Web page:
But I’m bisexual. There was no guarantee that my soulmate would be a man. And if he weren’t, the last sixteen years–all the love, all the progress, all the family we’ve built–disappear. That one thought blows through my gut like an icy wind and fills me with unbearable sorrow. I cannot imagine the pain and devastation of being told I couldn’t marry and be with my beloved.

And I look at my amazing, difficult, brilliant, gorgeous, perfect sons, and I marvel even more. We didn’t have to submit any applications or pass any interviews before we decided to conceive them, and not once have we ever had to fear that they would be taken away from us. We’re far from perfect parents, but no one has ever questioned whether we’re the best people to raise them. It’s assumed that they’re safe and happy and healthy and loved, and there’s no awkwardness when I introduce their other parent at school events or church functions.

Believe me, all this “traditional”-ness is positively mortifying to a weird, eclectic nonconformist like me. Frankly, it’s embarrassing. We didn’t set out to create a “traditional” family, and we’ve done everything in our power to the least traditional traditional family around. But we are very aware of our privilege, and there’s no reason in the world it should be reserved to our narrow demographic.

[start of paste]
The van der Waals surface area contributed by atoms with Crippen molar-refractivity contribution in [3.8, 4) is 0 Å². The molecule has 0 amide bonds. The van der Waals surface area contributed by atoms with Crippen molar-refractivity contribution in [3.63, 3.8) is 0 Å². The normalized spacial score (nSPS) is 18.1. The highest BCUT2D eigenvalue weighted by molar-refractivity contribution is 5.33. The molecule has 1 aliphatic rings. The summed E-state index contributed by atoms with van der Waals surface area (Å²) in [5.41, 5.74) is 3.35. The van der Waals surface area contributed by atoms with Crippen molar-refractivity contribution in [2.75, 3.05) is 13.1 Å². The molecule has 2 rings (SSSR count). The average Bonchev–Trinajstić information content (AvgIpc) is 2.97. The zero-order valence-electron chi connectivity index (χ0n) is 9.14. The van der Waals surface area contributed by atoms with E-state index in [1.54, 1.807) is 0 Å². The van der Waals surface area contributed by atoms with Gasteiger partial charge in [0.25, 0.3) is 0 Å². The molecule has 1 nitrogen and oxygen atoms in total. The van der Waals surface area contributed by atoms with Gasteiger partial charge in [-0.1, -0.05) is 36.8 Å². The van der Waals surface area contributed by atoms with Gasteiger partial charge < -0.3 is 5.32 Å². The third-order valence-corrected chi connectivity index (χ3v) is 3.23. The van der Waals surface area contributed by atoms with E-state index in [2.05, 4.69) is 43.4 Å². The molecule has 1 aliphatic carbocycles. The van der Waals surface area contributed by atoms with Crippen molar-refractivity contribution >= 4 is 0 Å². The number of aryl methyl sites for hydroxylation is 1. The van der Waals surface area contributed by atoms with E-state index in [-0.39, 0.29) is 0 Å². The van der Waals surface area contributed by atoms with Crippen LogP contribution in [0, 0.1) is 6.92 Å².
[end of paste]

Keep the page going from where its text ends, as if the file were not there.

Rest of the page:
Marriage is an important but limited part of how I envision family. I’m a child of divorce, and even as an eight-year-old, I knew that my mother and father weren’t working out. I knew that marriage stood in the way of being our best selves, and I told my mom often as a kid, then a teenager, then an adult, that she made the right call. That divorce didn’t dissolve the ties of family, though–I’m still close with my father’s family, and I kept my birth last name as a second middle name when my stepdad adopted us years later. But I also watched my grandparents’ marriage, which started with my grandma saying, “I’ll marry you so I can get out of the house before I kill my sister. But if it doesn’t work out, you go your way, I’ll go mine, and no hard feelings.” It lasted 62 years.